The return to offseason workouts has the Coppell volleyball team thinking about how to balance a delicate situation.
Logic says the Cowgirls have a lot of catching up to do after the coronavirus pandemic forced school districts to close their gymnasiums for the past three months. On the other hand, all of that downtime away from organized team activities has coaches wanting to ease their players back into volleyball drills.
It’s a battle of tug-and-war that Coppell head coach Julie Price has gained firm control of.
“Our kids were definitely working hard while we were apart, but it is still different than daily offseason and hours each week of club volleyball,” she said. “We understand that it will take a minute to be back to where we think we should be with just a handful of weeks before our season starts, but I'm proud of how committed they are to getting us there.”
The University Interscholastic League permitted teams to start voluntary summer workouts on June 8 with social distancing guidelines that had to be enforced.
Coppell spent all of that week working on strength and conditioning drills with instruction provided by training regimen Performance Course. The Cowgirls began to work on individual skill development such as hitting and passing last week.
“We've had a few volleyball practices with our 10th through 12th graders, and they have gone really well,” Price said. “The kids have responded well to the parameters we have in terms of small grouping and social distancing. The focus has been more on individual skill development as opposed to team competition. We're 100% on attendance from this returning player group, so again, the commitment is there.”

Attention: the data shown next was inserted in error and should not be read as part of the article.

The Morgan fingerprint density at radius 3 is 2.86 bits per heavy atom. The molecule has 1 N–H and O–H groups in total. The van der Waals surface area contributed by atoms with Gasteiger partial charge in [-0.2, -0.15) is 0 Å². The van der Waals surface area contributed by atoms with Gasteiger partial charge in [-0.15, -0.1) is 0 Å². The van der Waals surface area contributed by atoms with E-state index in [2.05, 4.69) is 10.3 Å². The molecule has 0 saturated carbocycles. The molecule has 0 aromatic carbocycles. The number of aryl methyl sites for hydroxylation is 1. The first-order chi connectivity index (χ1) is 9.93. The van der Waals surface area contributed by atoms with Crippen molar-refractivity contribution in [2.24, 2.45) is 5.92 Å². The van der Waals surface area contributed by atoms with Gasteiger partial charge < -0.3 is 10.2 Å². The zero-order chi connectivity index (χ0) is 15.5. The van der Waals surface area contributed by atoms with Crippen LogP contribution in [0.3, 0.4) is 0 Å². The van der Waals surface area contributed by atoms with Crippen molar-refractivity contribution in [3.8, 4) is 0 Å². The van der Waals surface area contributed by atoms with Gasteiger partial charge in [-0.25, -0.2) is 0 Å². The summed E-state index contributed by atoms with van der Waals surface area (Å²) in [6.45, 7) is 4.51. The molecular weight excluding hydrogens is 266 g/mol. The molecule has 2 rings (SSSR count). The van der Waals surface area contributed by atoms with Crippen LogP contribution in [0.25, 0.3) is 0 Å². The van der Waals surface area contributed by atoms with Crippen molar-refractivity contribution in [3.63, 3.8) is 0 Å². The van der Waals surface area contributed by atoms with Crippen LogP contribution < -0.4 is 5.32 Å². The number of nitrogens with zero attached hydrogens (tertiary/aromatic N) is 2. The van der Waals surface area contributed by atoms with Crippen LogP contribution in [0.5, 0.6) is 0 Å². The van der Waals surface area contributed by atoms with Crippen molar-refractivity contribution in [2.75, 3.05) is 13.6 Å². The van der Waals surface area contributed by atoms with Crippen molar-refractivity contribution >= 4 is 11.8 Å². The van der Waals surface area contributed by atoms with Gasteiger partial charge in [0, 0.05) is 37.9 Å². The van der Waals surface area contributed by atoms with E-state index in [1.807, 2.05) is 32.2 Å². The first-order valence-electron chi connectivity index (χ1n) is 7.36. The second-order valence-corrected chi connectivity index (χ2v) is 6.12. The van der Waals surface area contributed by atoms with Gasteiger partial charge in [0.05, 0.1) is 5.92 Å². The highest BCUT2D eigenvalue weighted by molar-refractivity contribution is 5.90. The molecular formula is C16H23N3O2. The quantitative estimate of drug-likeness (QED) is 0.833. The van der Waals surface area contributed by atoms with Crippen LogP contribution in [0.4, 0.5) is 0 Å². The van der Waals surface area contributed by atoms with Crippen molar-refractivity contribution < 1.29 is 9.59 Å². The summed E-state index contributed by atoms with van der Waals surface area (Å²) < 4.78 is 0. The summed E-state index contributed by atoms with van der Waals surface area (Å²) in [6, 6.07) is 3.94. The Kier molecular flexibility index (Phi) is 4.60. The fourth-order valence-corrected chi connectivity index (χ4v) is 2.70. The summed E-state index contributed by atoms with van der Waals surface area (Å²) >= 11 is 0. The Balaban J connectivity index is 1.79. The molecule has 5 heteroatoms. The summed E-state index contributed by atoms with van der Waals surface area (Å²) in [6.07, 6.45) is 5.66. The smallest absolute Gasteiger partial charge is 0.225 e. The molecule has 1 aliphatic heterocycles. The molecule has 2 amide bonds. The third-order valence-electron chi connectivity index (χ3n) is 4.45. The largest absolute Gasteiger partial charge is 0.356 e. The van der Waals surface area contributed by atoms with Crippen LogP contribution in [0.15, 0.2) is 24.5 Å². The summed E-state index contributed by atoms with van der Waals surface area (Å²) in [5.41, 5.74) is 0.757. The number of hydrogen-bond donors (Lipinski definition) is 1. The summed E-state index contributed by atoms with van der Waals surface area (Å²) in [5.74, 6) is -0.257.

The commitment has been there in the months prior to the restart of high school sports.
Two sayings that Coppell has within its volleyball program are “nothing if not flexible” and “spin.” The latter means the ability to take a difficult situation and find the positive in it. “Nothing if not flexible” is the ability to change when the situation changes.
Coppell took those two sayings to heart and ran with them.
“We spent the first few weeks being creative about our workouts at home, which was a good break and allowed the athletes some choice,” Price said. “When Performance Course came out with their Rack app, which had detailed at-home workouts each day, it allowed us to all get back on the same page and have some greater accountability.
“It was a great tool that felt more like what our offseason workout would be like if we were together. I'm really proud of our athletes that they were personally invested and focused on what they could do each day instead of what they couldn't.”
Although COVID-19 cancelled spring practices, the Cowgirls found other ways to bond as a team. In a normal year, Coppell has a spring service project where each athlete volunteers at least five hours at an opportunity of their choosing. Instead, they invited the community to participate with them in a canned food drive for Metrocrest Services and collected more than 2,000 items for donation.
Another way the Cowgirls bonded as a team was through virtual book readings.
“We ended up having our last one remotely with the book ‘The Shark and The Goldfish: Positive Ways To Thrive In Waves Of Change,’” Price said. “We created platoons and group competitions and looked for new ways to build relationships in ways that would not have been choice had we been together physically every day. In terms of team bonding, I feel like the coaches and athletes in our program are closer than when we left in March, and I'm excited to see how that factors into how we play together when we are back on the court.”